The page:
In a recent video introducing the United Nations' flagship Climate Report, UN Secretary-General António Guterres referenced the title of this year's absurdist Oscar-winning film as he called for urgent climate action "on all fronts – everything, everywhere, all at once." It's a caveat Canada's Greenest Employers 2023, selected by Mediacorp Canada Inc., take to heart; it's also an apt description of their efforts on multiple fronts, big and small, to embrace sustainability.
All have made the environment a priority in how they run their business, with ambitious targets aimed at reducing their organization's own carbon footprint.
That includes formalized sustainability strategies to identify areas within their operations where they can improve, along with exceptional sustainability programs and initiatives.
The winners offer a myriad of practical initiatives, ranging from onsite honeybee apiaries to recycling and landfill diversion to the greening of vehicle fleets. Other popular programs include tree planting and community gardens as well as some innovative twists. ENMAX, an electricity provider in Calgary, uses goats to manage weeds at its Cavalier Energy Centre facility as an environmentally friendly alternative to traditional herbicides. The bonus is that it aerates, mulches and fertilizes the soil naturally.
Environmental leadership also includes promoting a culture of awareness that engages employees and encourages individuals to make responsible choices both in the workplace and at home. Many employers offer green commuting options such as transit passes, secure bicycle parking and preferential parking for carpoolers and employees driving hybrid or electric cars. Medtronic Canada, a Brampton, Ont.-based manufacturer of medical devices, additionally provides two hours of free charge time at its onsite EV charging stations. Nice perk!
Sustainability also make sense from a business perspective. Job seekers and employees want to work for an employer that cares about making our planet more liveable, and where corporate values align with their own. Likewise, an organization's sustainability is important to concerned customers who are increasingly aware of a company's environmental policies.
More than ever, every choice matters.
– Diane Jermyn
This story appeared in the official magazine announcing
Canada's Greenest Employers (2023), co-published on April 18, 2023,
and featured in the Globe and Mail. Used with permission.
- Cadillac Fairview Corporation Limited
- Canon Canada Inc.
- Canopy Planet Society
- Capital Regional District, The / CRD
- Co-operators Group Limited, The
- Credit Valley Conservation Authority / CVC
- Dentons Canada LLP
- Desjardins Group / Mouvement Desjardins
- Diamond Schmitt Architects Inc.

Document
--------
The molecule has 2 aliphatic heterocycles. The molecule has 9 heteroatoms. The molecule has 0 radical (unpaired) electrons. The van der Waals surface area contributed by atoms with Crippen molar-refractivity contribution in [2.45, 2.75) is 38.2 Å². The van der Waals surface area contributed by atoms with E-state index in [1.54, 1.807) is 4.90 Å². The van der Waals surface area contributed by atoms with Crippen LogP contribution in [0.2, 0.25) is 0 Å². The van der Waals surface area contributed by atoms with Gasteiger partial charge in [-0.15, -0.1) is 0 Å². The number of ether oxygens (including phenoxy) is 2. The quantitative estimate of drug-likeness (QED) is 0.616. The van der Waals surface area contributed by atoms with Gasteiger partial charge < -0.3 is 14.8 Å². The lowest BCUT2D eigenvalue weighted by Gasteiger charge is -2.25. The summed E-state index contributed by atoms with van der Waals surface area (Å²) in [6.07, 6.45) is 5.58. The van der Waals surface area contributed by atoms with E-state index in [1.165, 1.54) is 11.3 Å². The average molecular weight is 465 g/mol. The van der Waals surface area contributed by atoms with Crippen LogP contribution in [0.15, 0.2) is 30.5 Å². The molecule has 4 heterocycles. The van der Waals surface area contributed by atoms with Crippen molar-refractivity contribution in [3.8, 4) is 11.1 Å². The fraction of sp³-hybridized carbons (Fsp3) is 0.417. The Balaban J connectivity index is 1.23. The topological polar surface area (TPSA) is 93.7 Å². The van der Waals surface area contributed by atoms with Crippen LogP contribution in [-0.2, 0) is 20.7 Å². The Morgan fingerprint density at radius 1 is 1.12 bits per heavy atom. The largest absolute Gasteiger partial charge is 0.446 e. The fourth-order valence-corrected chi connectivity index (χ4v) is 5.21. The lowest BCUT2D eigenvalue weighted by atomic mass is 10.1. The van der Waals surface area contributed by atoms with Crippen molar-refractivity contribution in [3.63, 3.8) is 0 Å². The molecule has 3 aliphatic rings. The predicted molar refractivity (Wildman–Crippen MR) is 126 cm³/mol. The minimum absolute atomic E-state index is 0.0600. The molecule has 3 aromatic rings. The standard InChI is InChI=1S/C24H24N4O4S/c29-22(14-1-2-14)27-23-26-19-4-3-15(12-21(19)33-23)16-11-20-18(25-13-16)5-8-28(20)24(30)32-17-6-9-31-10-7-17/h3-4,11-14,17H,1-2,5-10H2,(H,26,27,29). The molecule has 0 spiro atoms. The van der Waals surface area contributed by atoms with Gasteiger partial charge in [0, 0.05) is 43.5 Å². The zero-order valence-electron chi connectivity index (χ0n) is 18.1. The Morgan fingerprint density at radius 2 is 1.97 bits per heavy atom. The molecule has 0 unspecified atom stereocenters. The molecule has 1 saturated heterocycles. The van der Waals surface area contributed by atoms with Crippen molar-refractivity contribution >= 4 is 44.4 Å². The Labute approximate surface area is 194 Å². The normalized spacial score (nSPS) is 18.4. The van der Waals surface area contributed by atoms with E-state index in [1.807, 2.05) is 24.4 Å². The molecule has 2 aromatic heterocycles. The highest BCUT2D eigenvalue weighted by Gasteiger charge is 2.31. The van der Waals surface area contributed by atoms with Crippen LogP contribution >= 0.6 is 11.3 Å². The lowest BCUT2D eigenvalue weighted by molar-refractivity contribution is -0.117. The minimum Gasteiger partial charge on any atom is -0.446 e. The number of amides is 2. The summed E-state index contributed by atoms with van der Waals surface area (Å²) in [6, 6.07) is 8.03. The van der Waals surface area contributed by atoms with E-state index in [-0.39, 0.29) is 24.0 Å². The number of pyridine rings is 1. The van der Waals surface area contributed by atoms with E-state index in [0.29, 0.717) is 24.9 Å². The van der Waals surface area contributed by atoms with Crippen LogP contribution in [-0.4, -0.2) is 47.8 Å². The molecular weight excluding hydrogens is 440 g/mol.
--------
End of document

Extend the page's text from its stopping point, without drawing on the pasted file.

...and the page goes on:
- Durham College of Applied Arts and Technology
- Emterra Group
- ENMAX Corporation
- Export Development Canada
- Farm Mutual Reinsurance Plan Inc. / Farm Mutual Re
- Fleming College
- FortisAlberta Inc.
- Geotab Inc.
- G&W Electric
- Hatch Ltd.
- Home Depot Canada
- HP Canada Co.
- Humber College
- Hydro Ottawa
- ICBC / Insurance Corporation of British Columbia
- Ice River Sustainable Solutions
- IKEA Canada Limited Partnership
- Ivanhoé Cambridge Inc.
- Keilhauer Ltd.
- KPMG LLP
- Labatt Breweries of Canada
- Loblaw Companies Ltd.
- LoyaltyOne, Co.
- Manitoba Hydro
- Matrix Solutions Inc.
- MEC Mountain Equipment Company Ltd.
- Medtronic Canada ULC
- Mohawk College
- Mott MacDonald Canada Limited
- Nature's Path Foods, Inc.
- Nightingale Corporation
- Pacific Blue Cross
- PCL Construction
- Perkins & Will Canada Architects Co.
- RTS Canada
- SAP Canada Inc.
- Sheridan Nurseries Limited
- Siemens Canada Limited
- Sleeman Breweries Ltd.
- Sodexo Canada Ltd.
- Sunnybrook Health Sciences Centre
- Surrey, City of
- Surrey School District No. 36
- Symcor Inc.
- TD Bank Group
- TELUS Communications Inc.
- Toronto Zoo
- Toyota Motor Manufacturing Canada Inc. / TMMC
- TransLink (South Coast British Columbia Transportation Authority)
- Tru Earth Environmental Products Inc.
A Sustainable Community
Canada's Greenest Employers seek to create a green mindset
Right near the entrance to the Toronto Zoo, one of Canada's Greenest Employers, you'll find yourself at the beginning of the Plastics Pathway. As you might expect at an organization dedicated to the sustainability of all creatures and their terrain, the pathway has stops throughout the zoo that point out the problems of plastic, and what we can do about it. But as Kyla Greenham, manager of conservation programs and environment, notes, "it's not just the negative issues of plastic, it's positive as well."